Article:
Ever since FromSoftware released “Dark Souls” in 2011 (and sequels and spiritual successors in years since), I've had a morbid fascination with the punishing role-playing game series.
I'm not a fan of overly difficult games, so I've steered clear of the fantasy-esque franchise that's infamous for its relentlessly challenging gameplay. I find myself easily frustrated when I feel as if a game is working against me or is painfully hard for no reason other than to infuriate the player.
But I've kept my eye on reviews and talk about the series, and it seems love and dedication to “Dark Souls” has only continued to grow.
After “Dark Souls III” received critical acclaim when it released a couple of months ago, I read some articles that touched on the game's difficulty. Some wrote “Dark Souls” should have an easy mode for those not skilled enough to get through the game as intended. Others retorted that “Dark Souls'” whole point is to be challenging, and that including an easier difficulty would take away from the experience.
After reading some of the articles, I tweeted out my controversial opinion.
“As someone who's never played 'Dark Souls' because of its notorious challenge, I'd like an optional, easier difficulty,” I wrote. “I don't see how scaling back the difficulty subtracts from the challenging experience for those who want to play it the way it's meant to be.”
Since those tweets, I've played the original “Dark Souls”—and I've completely changed camps. “Dark Souls” is a hard game, and it wouldn't be “Dark Souls” any other way.
I've made it a decent way through the original “Dark Souls” in the 15 or so hours I've logged since I started playing it a couple of weeks ago. In my journey, I've faced undead hordes, giant dragons, oversized rodents and countless other monsters. I have vanquished them all.
And along the way, I've died—a lot.
As I tweeted a few days ago, the challenge of “Dark Souls” isn't part of the game—it is the game. An easy difficulty—even it were optional—would completely devalue what makes the series fun, rewarding and oh so satisfying.
And it is satisfying. In fact, “Dark Souls” is the most gratifying game I've ever played. Every time I died and had to restart with my experience depleted and my pride wounded, I was more determined than ever to make more progress and defeat the enemy that vanquished me. And whenever I did defeat that enemy and make it a bit closer to my goal, the feeling of accomplishment was unrivaled—until a new, bigger baddie crushed me along with my hopes and dreams, that is.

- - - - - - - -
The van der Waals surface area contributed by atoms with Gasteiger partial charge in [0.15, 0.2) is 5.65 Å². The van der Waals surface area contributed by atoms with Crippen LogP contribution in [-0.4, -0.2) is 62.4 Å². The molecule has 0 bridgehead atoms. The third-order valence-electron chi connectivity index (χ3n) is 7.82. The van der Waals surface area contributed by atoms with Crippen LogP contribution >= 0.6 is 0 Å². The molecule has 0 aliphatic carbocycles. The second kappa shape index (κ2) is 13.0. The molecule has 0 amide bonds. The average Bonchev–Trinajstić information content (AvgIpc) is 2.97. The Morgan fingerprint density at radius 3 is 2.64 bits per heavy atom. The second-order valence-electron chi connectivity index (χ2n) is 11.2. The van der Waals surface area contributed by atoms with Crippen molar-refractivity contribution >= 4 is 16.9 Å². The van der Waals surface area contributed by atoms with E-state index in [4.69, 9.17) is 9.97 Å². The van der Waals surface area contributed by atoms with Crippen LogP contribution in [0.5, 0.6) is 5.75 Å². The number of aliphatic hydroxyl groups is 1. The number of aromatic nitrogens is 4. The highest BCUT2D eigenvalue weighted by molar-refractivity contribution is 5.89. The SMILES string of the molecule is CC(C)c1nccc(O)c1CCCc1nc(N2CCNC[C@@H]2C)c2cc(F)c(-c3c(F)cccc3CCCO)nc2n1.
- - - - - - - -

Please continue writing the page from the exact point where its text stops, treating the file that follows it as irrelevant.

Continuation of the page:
What makes “Dark Souls'” challenge so great is that any gamer with enough patience can make it through. While the game takes skill to play, it's not the type of skill that can't be learned with enough practice.
For instance, I recently defeated a giant dragon that could kill me in a single hit. After trying and failing to kill the monster, I learned the beast's attack patterns and timed my strikes appropriately. I got frustrated after each death, but after a few tries applying what I learned, I vanquished the dragon. It didn't require lightning-fast reflexes or ridiculous coordination; all it really took was some patience.
I've learned a bit about myself while playing through “Dark Souls,” namely that difficult games don't anger me as much as they used to. Many have joked that “Dark Souls'” challenge has led to broken controllers as enraged players throw them at walls and whatnot. While I've never been that angry with a game, I've had my fair share of shouting at my TV.
With “Dark Souls,” I've never reacted this way. Maybe I've grown as a gamer (I've avoided frustrating games for years now), or maybe “Dark Souls” is the type of difficult game where I don't feel cheated. I felt every death I suffered was at least partly my fault, which meant I had learned something new about the game or the enemy I was facing—which only made me more prepared for the next encounter.
“Dark Souls” doesn't hold your hand, and it's relentlessly unforgiving, but that only encourages me to keep pushing.
I'm about to enter Blighttown, which I'm told is one of the game's most frustrating areas. Everything I've done so far has felt like preparation for the true challenge to come.
But I'm ready. And when I inevitably die, I'll try again with a bit more knowledge than I had before. One day soon, I'll join the ranks of those who have conquered “Dark Souls.”